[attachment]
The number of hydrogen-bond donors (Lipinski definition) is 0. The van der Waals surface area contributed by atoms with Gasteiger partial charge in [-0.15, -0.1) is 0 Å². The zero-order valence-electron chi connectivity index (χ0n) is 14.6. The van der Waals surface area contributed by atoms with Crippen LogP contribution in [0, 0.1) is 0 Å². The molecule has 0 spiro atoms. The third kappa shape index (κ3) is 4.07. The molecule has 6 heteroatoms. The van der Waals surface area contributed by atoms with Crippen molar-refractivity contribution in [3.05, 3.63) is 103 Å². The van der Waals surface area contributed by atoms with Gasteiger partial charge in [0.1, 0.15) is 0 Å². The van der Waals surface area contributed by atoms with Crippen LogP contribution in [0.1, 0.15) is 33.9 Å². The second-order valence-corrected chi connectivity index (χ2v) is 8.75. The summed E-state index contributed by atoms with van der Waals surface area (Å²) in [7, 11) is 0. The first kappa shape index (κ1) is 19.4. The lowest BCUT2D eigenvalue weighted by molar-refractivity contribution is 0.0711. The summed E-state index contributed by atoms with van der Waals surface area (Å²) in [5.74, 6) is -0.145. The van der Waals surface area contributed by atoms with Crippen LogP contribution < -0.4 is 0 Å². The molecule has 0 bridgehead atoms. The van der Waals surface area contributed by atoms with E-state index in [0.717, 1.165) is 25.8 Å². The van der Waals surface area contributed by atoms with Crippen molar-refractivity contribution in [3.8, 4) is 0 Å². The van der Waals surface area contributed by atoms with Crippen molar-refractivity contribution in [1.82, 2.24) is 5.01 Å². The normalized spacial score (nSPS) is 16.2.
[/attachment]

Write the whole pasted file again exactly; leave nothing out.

The number of hydrogen-bond donors (Lipinski definition) is 0. The van der Waals surface area contributed by atoms with Gasteiger partial charge in [-0.15, -0.1) is 0 Å². The zero-order valence-electron chi connectivity index (χ0n) is 14.6. The van der Waals surface area contributed by atoms with Crippen LogP contribution in [0, 0.1) is 0 Å². The molecule has 0 spiro atoms. The third kappa shape index (κ3) is 4.07. The molecule has 6 heteroatoms. The van der Waals surface area contributed by atoms with Crippen molar-refractivity contribution in [3.05, 3.63) is 103 Å². The van der Waals surface area contributed by atoms with Gasteiger partial charge in [0.1, 0.15) is 0 Å². The van der Waals surface area contributed by atoms with Crippen LogP contribution in [0.1, 0.15) is 33.9 Å². The second-order valence-corrected chi connectivity index (χ2v) is 8.75. The summed E-state index contributed by atoms with van der Waals surface area (Å²) in [7, 11) is 0. The first kappa shape index (κ1) is 19.4. The lowest BCUT2D eigenvalue weighted by molar-refractivity contribution is 0.0711. The summed E-state index contributed by atoms with van der Waals surface area (Å²) in [5.74, 6) is -0.145. The van der Waals surface area contributed by atoms with Crippen LogP contribution < -0.4 is 0 Å². The molecule has 0 bridgehead atoms. The van der Waals surface area contributed by atoms with E-state index in [0.717, 1.165) is 25.8 Å². The van der Waals surface area contributed by atoms with Crippen molar-refractivity contribution in [3.8, 4) is 0 Å². The van der Waals surface area contributed by atoms with Crippen molar-refractivity contribution in [1.82, 2.24) is 5.01 Å². The normalized spacial score (nSPS) is 16.2.